Trader worker Joe disinfects shopping carts and controls how many customers are allowed to shop simultaneously in Omaha, NEP, on May 7, 2020. Grocers like Trader Joe are offering payment incentives to encourage their workers to get vaccinated against COVID-19.

Natty Harnick / AP


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Natty Harnick / AP

Trader worker Joe disinfects shopping carts and controls how many customers are allowed to shop simultaneously in Omaha, NEP, on May 7, 2020. Grocers like Trader Joe are offering payment incentives to encourage their workers to get vaccinated against COVID-19.

Natty Harnick / AP

A growing number of grocery vendors are adopting a new approach in the race to vaccinate their workers against COVID-19: offering wage incentives.

Aldi this week became the latest grocery chain to offer employees compensation for receiving the vaccine, saying it would provide workers with a two-hour wage for each dose of the vaccine.

The grocer also promised workers receiving vaccinations that they would not lose wages for lost hours at work and that this would help pay for the shots.

“Providing accommodations so that employees can receive this important vaccine is another way in which we can support them and eliminate the need to choose between earning their pay and protecting their well-being,” said Jason Hart, CEO of Aldi US, in a statement.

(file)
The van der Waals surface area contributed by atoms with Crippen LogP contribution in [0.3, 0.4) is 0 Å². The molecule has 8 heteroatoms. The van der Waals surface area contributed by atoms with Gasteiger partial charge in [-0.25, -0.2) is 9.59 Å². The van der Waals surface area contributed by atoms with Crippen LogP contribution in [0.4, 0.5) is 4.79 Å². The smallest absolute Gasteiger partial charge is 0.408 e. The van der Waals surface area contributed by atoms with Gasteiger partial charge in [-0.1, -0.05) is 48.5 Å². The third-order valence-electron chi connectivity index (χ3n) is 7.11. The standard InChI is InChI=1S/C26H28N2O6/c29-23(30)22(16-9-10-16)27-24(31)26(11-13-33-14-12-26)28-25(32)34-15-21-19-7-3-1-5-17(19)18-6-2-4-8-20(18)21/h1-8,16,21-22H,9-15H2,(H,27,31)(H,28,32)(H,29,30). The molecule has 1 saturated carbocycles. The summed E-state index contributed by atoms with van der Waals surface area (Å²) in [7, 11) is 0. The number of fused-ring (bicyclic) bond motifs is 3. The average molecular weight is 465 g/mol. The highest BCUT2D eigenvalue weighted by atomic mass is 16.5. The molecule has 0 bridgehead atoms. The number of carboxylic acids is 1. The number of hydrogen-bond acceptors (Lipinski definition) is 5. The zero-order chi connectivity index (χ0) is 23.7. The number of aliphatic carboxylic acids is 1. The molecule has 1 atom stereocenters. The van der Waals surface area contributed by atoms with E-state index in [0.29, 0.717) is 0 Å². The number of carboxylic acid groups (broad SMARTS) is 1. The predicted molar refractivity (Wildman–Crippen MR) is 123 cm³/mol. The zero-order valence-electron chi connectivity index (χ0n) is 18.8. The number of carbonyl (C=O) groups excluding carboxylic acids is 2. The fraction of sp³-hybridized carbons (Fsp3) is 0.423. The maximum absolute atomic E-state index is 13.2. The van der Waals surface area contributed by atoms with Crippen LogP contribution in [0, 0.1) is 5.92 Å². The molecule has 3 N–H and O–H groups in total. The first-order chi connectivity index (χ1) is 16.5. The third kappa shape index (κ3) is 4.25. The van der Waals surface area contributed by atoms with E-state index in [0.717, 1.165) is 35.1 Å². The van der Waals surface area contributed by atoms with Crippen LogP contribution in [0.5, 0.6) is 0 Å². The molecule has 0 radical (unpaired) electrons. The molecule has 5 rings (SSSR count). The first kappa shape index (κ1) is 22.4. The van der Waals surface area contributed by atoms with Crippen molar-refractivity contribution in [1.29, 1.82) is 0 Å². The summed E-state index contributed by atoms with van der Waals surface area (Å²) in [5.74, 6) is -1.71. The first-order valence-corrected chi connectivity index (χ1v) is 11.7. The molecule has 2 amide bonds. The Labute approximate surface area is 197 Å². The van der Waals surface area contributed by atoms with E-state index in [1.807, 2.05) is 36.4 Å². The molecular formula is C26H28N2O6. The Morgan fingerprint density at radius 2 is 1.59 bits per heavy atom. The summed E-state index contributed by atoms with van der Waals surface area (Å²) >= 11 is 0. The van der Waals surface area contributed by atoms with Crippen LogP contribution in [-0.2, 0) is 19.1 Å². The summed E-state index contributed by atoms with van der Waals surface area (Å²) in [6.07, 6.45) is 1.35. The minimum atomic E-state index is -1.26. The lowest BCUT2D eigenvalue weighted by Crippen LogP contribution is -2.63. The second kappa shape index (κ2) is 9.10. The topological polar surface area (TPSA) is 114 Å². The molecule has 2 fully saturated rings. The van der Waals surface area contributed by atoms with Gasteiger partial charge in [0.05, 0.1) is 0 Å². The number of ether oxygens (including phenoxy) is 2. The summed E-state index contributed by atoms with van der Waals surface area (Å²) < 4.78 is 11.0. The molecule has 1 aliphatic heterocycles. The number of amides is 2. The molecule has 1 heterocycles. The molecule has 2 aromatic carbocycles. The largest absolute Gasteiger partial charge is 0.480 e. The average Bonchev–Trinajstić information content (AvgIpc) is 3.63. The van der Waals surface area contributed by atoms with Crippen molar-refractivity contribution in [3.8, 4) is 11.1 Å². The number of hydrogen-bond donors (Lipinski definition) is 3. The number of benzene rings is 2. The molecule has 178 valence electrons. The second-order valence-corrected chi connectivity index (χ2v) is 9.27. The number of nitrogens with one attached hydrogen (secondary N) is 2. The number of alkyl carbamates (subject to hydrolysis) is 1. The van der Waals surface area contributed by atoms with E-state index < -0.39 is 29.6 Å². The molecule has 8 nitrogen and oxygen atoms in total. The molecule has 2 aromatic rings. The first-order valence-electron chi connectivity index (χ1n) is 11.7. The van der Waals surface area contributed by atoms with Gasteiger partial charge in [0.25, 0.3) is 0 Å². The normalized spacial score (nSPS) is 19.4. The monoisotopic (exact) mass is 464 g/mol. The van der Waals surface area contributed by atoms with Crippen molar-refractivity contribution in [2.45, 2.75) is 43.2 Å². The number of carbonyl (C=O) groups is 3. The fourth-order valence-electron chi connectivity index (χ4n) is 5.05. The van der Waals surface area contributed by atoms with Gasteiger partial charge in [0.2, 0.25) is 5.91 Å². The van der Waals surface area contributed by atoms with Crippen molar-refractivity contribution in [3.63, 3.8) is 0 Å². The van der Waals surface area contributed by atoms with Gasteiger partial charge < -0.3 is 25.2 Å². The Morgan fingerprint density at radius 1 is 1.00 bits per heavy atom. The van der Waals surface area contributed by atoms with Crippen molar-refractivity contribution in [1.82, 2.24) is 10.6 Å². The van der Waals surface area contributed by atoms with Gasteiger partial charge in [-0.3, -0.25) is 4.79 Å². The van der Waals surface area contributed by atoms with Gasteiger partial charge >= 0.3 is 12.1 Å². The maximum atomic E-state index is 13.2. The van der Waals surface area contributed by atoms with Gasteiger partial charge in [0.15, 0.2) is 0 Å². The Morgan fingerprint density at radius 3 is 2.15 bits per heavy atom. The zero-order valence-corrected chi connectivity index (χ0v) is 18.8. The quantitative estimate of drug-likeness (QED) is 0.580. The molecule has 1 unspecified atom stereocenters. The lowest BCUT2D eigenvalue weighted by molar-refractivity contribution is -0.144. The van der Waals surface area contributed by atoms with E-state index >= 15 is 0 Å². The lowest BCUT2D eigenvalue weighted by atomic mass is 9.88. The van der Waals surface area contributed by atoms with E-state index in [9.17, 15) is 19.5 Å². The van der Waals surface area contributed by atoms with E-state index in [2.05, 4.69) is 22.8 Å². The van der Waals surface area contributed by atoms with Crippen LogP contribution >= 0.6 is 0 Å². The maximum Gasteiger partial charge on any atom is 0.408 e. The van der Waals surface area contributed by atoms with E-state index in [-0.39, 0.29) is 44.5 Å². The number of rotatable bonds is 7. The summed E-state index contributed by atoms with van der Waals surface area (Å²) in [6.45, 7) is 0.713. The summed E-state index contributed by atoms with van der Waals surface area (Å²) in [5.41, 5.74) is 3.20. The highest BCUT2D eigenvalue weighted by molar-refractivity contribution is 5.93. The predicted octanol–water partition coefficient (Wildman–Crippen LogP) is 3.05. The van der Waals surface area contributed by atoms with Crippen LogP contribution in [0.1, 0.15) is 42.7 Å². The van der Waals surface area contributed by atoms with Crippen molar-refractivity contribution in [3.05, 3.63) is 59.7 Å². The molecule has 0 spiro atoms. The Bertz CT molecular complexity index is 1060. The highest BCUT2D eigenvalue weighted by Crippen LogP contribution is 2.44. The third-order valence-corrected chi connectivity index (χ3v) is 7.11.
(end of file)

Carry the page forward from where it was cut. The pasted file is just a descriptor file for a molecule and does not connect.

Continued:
With its announcement, a German grocery unit in the US joined Trader Joe’s and Dollar General in offering to pay employees extra hourly wages to get the COVID-19 vaccine. Online grocery delivery company Instacart, meanwhile, is offering a stipend of $ 25 to qualified workers and contractors.

The payments come as governments and companies grapple with how to vaccinate people amid deep doubts about the dose.

Dr. Anthony Fauci, the nation’s top infectious disease expert, says the United States will likely need a vaccination level between 0.5 70% and 90% To gain access to herd immunity.

Paying people is an idea that wins its followers, but it also has its critics, who believe that offering to pay people can actually reinforce suspicions about a vaccine by making it appear risky.

Employers have the legal right to require their workers to receive the COVID-19 vaccine, with some exceptions, according to experts.

But it can be tricky. Workers also generally have the right to request medical or religious exemptions from vaccinations under federal anti-discrimination laws, and companies are so far carefully locked in.

Dollar General, for example, made it clear that it would not force its employees to be vaccinated when it announced its wage incentives last week.

“We understand that the decision to receive the COVID-19 vaccine is a personal choice,” the series said. “Although we encourage employees to accept it, we are not asking them to do so.”

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